The Purdue senior guard is 28-of-55 on 3-pointers (50.9 percent) through Thursday and is still atop that category nationally, now tied with Penn’s Zack Rosen. Rosen (28-of-49, 57.1 percent) has made a higher percentage, though. Smith has shot just five shots inside the arc, making three. Purdue leads the nation with 74 3-pointers made. Smith was fifth in the conference last season at 44.1 percent from three but is scoring at a higher pace with an increased role this season.
2. William Buford, Ohio State
Buford started somewhat slowly for him (4-of-14, 28.5 percent) from behind the arc but has drilled 8-of-9 (88.8 percent) since. The senior has ranked among the top shooters in the Big Ten (38.3 percent as sophomore, 44.2 percent as junior) the past two seasons and is right up there again. He and Aaron Craft are the Buckeyes’ main threats.
3. John Shurna, Northwestern
Shurna has made just 13-of-33 (39.3 percent) from three this season but ranked sixth in the conference last season at 43.4 percent, making 75. He hasn’t needed this weapon much with the undefeated Wildcats mostly leading games, but it might come out in full force once the conference slate begins.
4. Ben Brust, Wisconsin
The sophomore hit 7-of-10 from downtown — tying a school record — in the Badgers’ 73-56 win against BYU on Nov. 26. There have been a lot of great shooters at Wisconsin, so that alone says something. He’s second in the conference with 20 makes and eighth at 46.5 percent. The sixth man also has taken some of the shooting burden off teammate Jordan Taylor, who made 2.21 per game last year to rank sixth.
5. Jordan Hulls, Indiana
The junior was fifth in the conference as a freshman at 40.2 percent and ninth last year at 41.4. He started 2-of-6 this season but is 5-of-7 in the undefeated Hoosiers’ past two games.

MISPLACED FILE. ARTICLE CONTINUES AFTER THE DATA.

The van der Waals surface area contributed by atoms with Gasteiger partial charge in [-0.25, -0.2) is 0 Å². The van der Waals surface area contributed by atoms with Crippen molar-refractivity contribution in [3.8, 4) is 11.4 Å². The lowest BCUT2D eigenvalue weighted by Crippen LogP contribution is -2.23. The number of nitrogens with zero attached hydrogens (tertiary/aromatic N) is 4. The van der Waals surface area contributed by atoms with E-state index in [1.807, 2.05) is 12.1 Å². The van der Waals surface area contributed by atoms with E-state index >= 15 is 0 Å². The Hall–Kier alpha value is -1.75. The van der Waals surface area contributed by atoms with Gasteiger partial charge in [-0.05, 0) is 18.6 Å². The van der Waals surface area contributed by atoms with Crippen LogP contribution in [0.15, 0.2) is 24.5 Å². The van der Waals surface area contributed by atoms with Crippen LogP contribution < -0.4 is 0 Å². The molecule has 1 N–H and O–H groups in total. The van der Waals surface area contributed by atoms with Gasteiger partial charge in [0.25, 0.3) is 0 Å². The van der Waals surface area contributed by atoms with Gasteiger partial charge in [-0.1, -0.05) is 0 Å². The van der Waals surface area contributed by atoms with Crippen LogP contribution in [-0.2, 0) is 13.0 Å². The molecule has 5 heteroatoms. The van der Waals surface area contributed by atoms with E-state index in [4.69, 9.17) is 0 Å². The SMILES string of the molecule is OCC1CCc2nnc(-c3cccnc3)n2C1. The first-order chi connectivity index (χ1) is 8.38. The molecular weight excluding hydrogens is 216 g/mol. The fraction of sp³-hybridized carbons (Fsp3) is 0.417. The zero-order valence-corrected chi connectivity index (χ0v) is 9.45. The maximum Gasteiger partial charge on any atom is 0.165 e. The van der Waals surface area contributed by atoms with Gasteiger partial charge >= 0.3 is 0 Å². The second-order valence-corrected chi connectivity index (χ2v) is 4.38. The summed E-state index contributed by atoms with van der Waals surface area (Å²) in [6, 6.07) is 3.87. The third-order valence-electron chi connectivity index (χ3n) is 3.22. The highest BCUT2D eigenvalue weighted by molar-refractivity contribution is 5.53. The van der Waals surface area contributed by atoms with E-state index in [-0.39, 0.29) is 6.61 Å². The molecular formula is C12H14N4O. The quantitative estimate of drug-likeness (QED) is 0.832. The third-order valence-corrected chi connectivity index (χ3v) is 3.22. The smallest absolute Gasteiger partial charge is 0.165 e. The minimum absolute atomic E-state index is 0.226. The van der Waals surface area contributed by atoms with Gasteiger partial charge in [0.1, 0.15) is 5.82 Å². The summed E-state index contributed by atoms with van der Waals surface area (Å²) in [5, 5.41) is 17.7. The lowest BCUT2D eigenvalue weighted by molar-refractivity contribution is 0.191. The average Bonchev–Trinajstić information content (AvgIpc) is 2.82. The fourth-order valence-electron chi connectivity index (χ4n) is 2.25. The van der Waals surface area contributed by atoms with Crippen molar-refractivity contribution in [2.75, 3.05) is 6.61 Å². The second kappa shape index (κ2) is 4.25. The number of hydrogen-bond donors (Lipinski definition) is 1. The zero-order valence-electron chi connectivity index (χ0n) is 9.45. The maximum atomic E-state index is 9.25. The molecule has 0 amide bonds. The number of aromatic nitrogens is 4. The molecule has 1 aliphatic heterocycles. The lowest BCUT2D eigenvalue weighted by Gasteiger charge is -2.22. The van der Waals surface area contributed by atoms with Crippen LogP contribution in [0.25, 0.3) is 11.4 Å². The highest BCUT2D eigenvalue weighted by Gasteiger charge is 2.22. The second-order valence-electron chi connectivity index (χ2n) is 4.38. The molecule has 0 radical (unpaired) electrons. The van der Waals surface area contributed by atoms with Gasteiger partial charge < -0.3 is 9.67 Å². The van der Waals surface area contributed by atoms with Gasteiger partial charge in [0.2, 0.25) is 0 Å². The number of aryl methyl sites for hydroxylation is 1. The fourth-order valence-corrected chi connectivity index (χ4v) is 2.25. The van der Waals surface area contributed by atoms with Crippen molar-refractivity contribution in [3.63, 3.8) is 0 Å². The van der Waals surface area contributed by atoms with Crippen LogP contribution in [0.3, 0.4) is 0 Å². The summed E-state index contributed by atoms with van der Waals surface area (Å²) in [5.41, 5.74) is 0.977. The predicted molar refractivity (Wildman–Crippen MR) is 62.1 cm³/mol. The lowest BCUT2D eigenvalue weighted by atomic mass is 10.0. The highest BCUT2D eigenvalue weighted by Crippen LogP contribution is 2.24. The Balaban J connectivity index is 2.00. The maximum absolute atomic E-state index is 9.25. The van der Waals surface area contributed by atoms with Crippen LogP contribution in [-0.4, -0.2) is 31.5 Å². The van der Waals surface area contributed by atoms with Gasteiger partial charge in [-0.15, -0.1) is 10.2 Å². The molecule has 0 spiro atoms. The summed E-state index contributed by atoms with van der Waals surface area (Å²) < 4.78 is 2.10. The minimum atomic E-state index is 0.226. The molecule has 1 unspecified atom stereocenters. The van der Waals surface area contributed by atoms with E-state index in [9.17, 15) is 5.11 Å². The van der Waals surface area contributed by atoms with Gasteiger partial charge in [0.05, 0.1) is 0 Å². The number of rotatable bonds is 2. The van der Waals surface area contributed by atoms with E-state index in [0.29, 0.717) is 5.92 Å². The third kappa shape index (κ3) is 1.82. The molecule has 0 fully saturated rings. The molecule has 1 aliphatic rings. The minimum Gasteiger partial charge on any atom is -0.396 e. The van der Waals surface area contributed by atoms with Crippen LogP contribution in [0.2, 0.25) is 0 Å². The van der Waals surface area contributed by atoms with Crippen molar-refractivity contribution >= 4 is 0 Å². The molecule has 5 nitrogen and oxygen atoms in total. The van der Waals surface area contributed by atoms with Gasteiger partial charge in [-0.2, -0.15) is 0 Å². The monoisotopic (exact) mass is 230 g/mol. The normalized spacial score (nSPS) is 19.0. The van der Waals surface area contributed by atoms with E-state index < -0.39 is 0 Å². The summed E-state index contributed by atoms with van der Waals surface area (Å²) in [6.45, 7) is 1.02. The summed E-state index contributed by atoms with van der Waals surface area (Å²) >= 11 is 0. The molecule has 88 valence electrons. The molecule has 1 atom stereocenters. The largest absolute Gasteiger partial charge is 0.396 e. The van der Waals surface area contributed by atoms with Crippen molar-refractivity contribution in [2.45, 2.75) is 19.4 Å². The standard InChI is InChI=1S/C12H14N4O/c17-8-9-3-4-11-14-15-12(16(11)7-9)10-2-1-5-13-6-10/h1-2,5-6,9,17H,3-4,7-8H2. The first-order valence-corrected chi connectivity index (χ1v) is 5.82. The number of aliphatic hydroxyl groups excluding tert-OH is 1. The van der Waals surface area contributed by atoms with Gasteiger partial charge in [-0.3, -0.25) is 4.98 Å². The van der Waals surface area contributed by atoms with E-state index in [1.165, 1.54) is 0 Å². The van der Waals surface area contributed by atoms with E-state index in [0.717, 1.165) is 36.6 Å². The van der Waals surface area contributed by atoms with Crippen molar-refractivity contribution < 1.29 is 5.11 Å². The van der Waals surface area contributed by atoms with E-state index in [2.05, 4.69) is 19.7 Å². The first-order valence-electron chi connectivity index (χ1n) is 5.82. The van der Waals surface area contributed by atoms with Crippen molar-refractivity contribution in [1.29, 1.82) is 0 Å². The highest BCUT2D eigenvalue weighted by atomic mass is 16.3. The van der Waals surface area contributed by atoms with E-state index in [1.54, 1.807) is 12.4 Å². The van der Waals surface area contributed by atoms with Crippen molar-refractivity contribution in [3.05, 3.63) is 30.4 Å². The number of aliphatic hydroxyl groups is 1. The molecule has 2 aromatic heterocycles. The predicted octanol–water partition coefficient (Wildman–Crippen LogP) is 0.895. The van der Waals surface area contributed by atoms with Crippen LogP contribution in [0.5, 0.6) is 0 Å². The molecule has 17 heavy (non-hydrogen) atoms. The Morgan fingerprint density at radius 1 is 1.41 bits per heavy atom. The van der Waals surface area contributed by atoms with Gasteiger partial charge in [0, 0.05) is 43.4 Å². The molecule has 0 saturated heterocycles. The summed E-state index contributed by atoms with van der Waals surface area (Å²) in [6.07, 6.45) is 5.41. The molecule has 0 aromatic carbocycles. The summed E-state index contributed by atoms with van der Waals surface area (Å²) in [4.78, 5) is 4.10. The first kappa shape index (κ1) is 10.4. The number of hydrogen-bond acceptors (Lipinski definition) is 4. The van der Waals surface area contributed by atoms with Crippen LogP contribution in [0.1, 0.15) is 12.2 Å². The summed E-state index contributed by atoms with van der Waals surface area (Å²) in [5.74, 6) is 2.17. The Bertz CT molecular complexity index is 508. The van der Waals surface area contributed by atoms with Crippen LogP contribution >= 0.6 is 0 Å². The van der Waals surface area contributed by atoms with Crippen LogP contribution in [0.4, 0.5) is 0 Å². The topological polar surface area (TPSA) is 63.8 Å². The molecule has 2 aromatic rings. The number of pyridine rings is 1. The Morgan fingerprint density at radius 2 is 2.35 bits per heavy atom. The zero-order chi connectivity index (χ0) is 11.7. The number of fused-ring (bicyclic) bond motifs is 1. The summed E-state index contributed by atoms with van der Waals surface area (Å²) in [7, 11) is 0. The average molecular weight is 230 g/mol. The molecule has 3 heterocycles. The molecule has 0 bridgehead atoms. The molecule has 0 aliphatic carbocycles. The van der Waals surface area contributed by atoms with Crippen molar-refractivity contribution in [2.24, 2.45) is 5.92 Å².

This can’t be good sign for Nebraska. After his Cornhuskers lost 55-53 Wednesday night on a last-second layup by Wake Forest’s C.J. Harris, coach Doc Sadler had this to say about his team’s decision-making on offense:
“I put the most selfish offensive basketball team on the court that I have in a long time. As I told the team at several timeouts and at halftime, I don’t even recognize what we’re doing. So if I don’t, teammates surely can’t.”
Sadler was referring to his team making a measly 3-of-4 free throws, all of which came in the first half. Wake Forest came in sending opponents to the strip 20 times per game.
Minnesota could be in dire straits down the conference schedule without All-American candidate and leading scorer and rebounder Trevor Mbakwe. He’ll miss the season with a torn ACL, which he suffered Nov. 27 against Dayton in the title game of the Old Spice Classic in Orlando. He was averaging 14 points and nine rebounds in seven games before the injury. His teammates responded, however, with a gutsy 58-55 win against Virginia Tech. How much consistency they get from the crazy-athletic Rodney Williams will decided the Gophers’ prospects.
Illinois ranks ninth in the nation in free-throw percentage, sinking 107-of-138 for 77.5 percent. 6-5 sophomore guard Joseph Bertrand (10-of-11, 90.9 percent) leads the team in percentage among players who have attempted at least 10.
Michigan State is tied for ninth in the country in rebounding (42.3 per game). Senior forward Draymond Green leads the Spartans at 10.7 per game, which leads the Big Ten and ranks 20th nationally.
Green became the 42nd Michigan State player to eclipse 1,000 career points during the Spartans’ 65-49 win against visiting Florida State on Wednesday. He put up 16 points, eight rebounds, three steals and three blocks in the victory.
Ohio State had done a great job of sharing the ball, averaging 20 assists per game, which ranks fourth in the nation. The Buckeyes’ 1.77 assist-to-turnover ratio also ranks fourth among Division I teams.
Indiana is averaging 85.1 points per game through seven games (all wins) this season. The Hoosiers finished tied for 146th nationally at 69.6 per game last season. After going 6-1 in their first seven games last year, they had averaged 77.3.
Ohio State will gain another weapon starting Dec. 9 when 6-foot-8 freshman forward LaQuinton Ross becomes academically eligible. It’s not clear when Ross, from Jackson, Miss., could first see game action, but he adds another dimension to the Buckeyes on the wing and could help the Buckeyes’ depth if he’s able to get up to speed. Of Ohio State’s four freshmen, only 6-1 guard Shannon Scott (11.4 minutes, 2.4 points, 2.3 assists) is averaging more than 10 minutes per game.